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Saturday, May 31, 2008

It's time for geeks to learn about design thinking

One thing about Web20 is that it has clearly brought us to a commoditization of services.
With open source tools and with the decreasing price of computers, it has become very easy and very cheap to build a service in a few weeks. Along with that is the fact that if you have an idea, chances are that someone else somewhere else has had or will have soon the same idea. It is very common to see similar ideas appear within a six months window in various places around the world.
Ideas are all over the place, technology is cheap: online services are just another consumer product.

So how will you make your idea/service stand in front of similar others? My take is it's all in the design of it.
Not design as in cute logo or a weird name that you hope people will remember, but design as in thorough analysis of what users expect and how to best present your service to them. We are talking user interface, thinking about design in anything that will be presented to the consumer, and thinking about how they will use the service to make it as easy as possible for them, including intuitive, pleasant, and efficient. The kind of things Apple did for smartphones with the iPhone, a beautiful demonstration of the power of design to other manufacturers who were focusing on functionality without wondering why very little of it was really usable when they were sticking to the computer metaphor and its ridiculously complex navigation on small screens.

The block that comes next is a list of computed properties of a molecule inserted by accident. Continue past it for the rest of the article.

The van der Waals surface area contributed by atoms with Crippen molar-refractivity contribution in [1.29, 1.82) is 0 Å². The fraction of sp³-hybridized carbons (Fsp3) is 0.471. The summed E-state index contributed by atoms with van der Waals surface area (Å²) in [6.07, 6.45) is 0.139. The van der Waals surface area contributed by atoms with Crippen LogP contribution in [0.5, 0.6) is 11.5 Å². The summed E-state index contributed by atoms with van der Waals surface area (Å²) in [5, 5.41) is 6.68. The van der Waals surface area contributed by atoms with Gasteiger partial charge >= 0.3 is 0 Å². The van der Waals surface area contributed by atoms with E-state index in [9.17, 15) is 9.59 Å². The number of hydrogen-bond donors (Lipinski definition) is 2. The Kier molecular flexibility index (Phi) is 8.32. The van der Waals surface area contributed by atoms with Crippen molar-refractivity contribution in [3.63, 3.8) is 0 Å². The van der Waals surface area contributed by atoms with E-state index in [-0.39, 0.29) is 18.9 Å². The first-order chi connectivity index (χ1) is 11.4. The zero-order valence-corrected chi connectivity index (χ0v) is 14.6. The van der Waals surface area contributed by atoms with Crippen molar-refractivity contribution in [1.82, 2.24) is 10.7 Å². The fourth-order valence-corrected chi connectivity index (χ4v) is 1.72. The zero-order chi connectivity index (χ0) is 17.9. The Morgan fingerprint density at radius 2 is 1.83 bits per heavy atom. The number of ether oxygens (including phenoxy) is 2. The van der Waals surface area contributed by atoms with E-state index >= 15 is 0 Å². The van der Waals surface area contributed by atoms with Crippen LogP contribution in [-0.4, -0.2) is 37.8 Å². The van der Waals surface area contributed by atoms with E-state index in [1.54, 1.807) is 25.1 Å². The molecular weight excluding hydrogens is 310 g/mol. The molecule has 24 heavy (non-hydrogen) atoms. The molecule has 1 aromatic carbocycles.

If you are thinking, or in the process, of creating yet another web20 service (and we are just seeing the beginning of the services that web20/30 will bring about), you should consider very seriously investing in design before you do anything. Design thinking will help you confirm who your audience is, how and what you should communicate with them and them with you, making it a complete and coherent experience. And therefore it will help you fine tune the product/service you will create. Or in the worse case it may save you a lot of time and money by allowing you to discover sooner rather than later that your idea was not that great after all. Doing anything else is keeping closer to playing the lottery, and hoping blindly that users will like what you came up with. Some are lucky and win, most don't.

Think design!

Tuesday, May 27, 2008

Non-profit as another step into participative democracy

I attended last week a very interesting seminar at the Stanford Center for Social Innovation by the Stanford Social Innovation Review and FSG on Evaluation for Foundations: how Foundations should measure the results of what they do so that they can learn from the process.
I had always been thinking of non-profits and foundations as charity organizations picking up issues where the government would not or could not go: environment, social matters, etc...